GotQuestions has a good article about astrology.

Please be careful when following a website or teacher or preacher who is presenting explanations about Last Things. The fringe element is growing every day, with wacky theories, conspiracies, astrology, omens and signs.

I have found that one of the best expositors of the book of Revelation is John MacArthur. There are several other men I’d point you to, who do a good job with prophecy and explaining the scriptures regarding prophecy, like S. Lewis Johnson and James Montgomery Boice (who is excellent on the Book of Daniel!). The MacArthur sermons contain either audio or video AND transcripts. S. Lewis Johnson’s sermons are transcribed too. Boice is good, too. Also solid on eschatology are Phil Johnson and Martyn Lloyd Jones and Dan Duncan at Believers Chapel, all of whom are on the web.

Sad to say I do not recommend RC Sproul on eschatology. Though I do listen to him on the topics of holiness, justification, and beauty, I do not trust his hermeneutic on eschatology. He is a preterist, a stance that believes that all or most prophecies were fulfilled in 70AD at the destruction of the temple in Jerusalem. If one is a partial preterist they believe most of the prophecies were fulfilled. Further, preterists believe that Revelation’s language is only figurative. Though it is heavily symbolic, scripture interprets scripture and the correct interpretation CAN become known. Just not to preterists, I guess! I feel strongly about this. I use a reference from Randall Otto’s review of Sproul’s book as a punctuation to my feelings on preterism and eschatological hermeneutic overall.

Randall Otto reviewed Sproul’s eschatological stance as a preterist when Otto reviewed Sproul’s book The Last Days According to Jesus, thus,

One can only marvel at the hermeneutical duplicity at work here and the way it ravages genre analysis. By means of such a hermeneutic any text could be made to say anything. The recognition of genre types provides bases for how to understand a text. Seeing similarities in form and content to other texts enables the interpreter to view a text differently than if those similarities went unnoticed. By applying to the text the potential extrinsic genre-types, “the interpreter eventually determines the intrinsic, originally intended genre and thereby is able to utilize the correct ‘rules’ for understanding that text.” [12] The elasticity with which these “rules” are applied to such texts elicits a problematic inconsistency vis-a-vis the parousia.

So sadly, even within conservative and evangelical corners of the faith, misinterpretations in eschatology occur. Yet, last things are not unknowable. MacArthur said,

I’m seeing this world unravel. There doesn’t seem to be any way back. I mean this is totally out of control. This is a free fall down a black hole. So, you can’t just say, “Well, eschatology doesn’t matter.” That is not helpful. People want answers. Where is this thing going? It’s not fair to God, it’s a dishonor to God to say, “Well, the Bible is not clear.” It is clear. It is absolutely clear.

Here is an example of that clarity, even on eschatological matters. After the Soviet Union fell and the split-off nations came into existence, each with freedoms and openness to religion, 1,600 pastors in Kazakhstan asked Dr MacArthur to come and teach them. He spent 7 days a week, 8 hours a day teaching, for two weeks. The pastors wanted one entire day on Revelation so MacArthur went through the book systematically from start to finish. At the conclusion of chapter 22, the pastors said,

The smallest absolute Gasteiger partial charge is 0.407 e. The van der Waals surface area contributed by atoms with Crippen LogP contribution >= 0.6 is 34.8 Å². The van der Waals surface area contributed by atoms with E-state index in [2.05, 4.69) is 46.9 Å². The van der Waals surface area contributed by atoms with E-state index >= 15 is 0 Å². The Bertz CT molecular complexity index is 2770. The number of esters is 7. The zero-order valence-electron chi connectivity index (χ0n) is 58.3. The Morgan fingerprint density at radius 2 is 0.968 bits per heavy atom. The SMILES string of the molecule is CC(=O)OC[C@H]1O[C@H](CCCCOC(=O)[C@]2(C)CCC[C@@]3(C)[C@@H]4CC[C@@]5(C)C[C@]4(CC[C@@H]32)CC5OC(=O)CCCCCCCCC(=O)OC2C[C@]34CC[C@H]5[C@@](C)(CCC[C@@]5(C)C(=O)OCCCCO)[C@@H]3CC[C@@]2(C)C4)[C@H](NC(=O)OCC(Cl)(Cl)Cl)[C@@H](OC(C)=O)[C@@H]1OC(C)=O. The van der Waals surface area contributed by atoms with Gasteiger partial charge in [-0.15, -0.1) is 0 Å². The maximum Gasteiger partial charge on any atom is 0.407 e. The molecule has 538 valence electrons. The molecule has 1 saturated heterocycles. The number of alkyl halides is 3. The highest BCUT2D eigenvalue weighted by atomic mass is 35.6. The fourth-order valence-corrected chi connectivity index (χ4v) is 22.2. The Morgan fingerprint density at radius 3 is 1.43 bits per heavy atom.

“You believe what we believe.” I said, “I believe what you believe?” Same Bible. Guess what? It’s so clear that people with no training, no seminary, and no commentaries could understand what the book of Revelation said.

Some things are difficult to understand. I’m not saying I have everything figured out. I can’t understand the Daniel verses referring to the Beast, or how the Last Days verses across the OT like Amos and Obadiah fit together in the grand picture, etc. But if  I studied for a long time and referred to credible commentaries and prayed and was patient, I could by the illumination of the Holy Spirit. Peter mentioned that some verses were hard to understand when referring to some of Paul’s writing on eschatological topics.

He writes this way in all his letters, speaking in them about such matters. Some parts of his letters are hard to understand, which ignorant and unstable people distort, as they do the rest of the Scriptures, to their own destruction. Therefore, beloved, since you already know these things, be on your guard not to be carried away by the error of the lawless and fall from your secure standing. (2 Peter 3:16-17).

The context of Peter’s comment is the end of days, when the earth is to be dissolved and a new earth established. That’s the ‘such matters’ Peter is referring to. Peter says he understands when Paul writes of these matters that some parts are hard to understand, but not impossible because it is the unstable who twist them. If you are not unstable, by default, you already know the truth, and Peter urges us to stand on it, and not be carried away.

I think the best way to handle prophecy, especially the next one to be fulfilled (rapture!) is to study the Bible, which keeps us joyous in troubling times, listen to credible expositors preach the verses, and stay out of fringe end time groups online.  We should also keep an expectation of imminence about us, and to stop looking for signs. It only promotes defeatism when the signs inevitably pass without fulfillment, and it destroys the credibility of the study of eschatology itself.


Christian writer and Georgia teacher's aide who loves Jesus, a quiet life, art, beauty, and children.

2 thoughts on “Eschatology is not a fringe field of study but it attracts a wacky fringe element

  1. Well said. Let me add that the book of Revelation is tied closely to the other books of the Bible. Its mysteries are opened by comparing them to the rest of Scripture. Sadly, some people start with Revelation, get some strange ideas from its imagery, and then twist the rest of the Bible to fit what they think Revelation says. J.